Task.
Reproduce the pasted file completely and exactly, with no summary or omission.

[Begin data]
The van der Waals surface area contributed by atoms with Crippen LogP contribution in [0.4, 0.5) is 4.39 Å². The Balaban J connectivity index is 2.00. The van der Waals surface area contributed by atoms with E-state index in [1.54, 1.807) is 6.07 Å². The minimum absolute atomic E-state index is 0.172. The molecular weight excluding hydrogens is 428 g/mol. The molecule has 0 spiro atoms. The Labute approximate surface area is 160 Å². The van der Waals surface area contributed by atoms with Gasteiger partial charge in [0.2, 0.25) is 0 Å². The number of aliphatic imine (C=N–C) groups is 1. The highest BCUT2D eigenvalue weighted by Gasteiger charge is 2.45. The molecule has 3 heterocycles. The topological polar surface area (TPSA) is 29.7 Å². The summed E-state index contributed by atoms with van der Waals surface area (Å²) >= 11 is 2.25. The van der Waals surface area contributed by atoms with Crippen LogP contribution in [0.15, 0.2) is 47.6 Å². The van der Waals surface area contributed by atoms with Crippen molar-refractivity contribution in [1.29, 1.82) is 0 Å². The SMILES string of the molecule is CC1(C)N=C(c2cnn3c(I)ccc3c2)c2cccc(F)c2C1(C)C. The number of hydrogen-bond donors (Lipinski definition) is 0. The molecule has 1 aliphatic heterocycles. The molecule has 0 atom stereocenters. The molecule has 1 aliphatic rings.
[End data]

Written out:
The van der Waals surface area contributed by atoms with Crippen LogP contribution in [0.4, 0.5) is 4.39 Å². The Balaban J connectivity index is 2.00. The van der Waals surface area contributed by atoms with E-state index in [1.54, 1.807) is 6.07 Å². The minimum absolute atomic E-state index is 0.172. The molecular weight excluding hydrogens is 428 g/mol. The molecule has 0 spiro atoms. The Labute approximate surface area is 160 Å². The van der Waals surface area contributed by atoms with Gasteiger partial charge in [0.2, 0.25) is 0 Å². The number of aliphatic imine (C=N–C) groups is 1. The highest BCUT2D eigenvalue weighted by Gasteiger charge is 2.45. The molecule has 3 heterocycles. The topological polar surface area (TPSA) is 29.7 Å². The summed E-state index contributed by atoms with van der Waals surface area (Å²) >= 11 is 2.25. The van der Waals surface area contributed by atoms with Crippen LogP contribution in [0.15, 0.2) is 47.6 Å². The van der Waals surface area contributed by atoms with Crippen molar-refractivity contribution in [1.29, 1.82) is 0 Å². The SMILES string of the molecule is CC1(C)N=C(c2cnn3c(I)ccc3c2)c2cccc(F)c2C1(C)C. The number of hydrogen-bond donors (Lipinski definition) is 0. The molecule has 1 aliphatic heterocycles. The molecule has 0 atom stereocenters. The molecule has 1 aliphatic rings.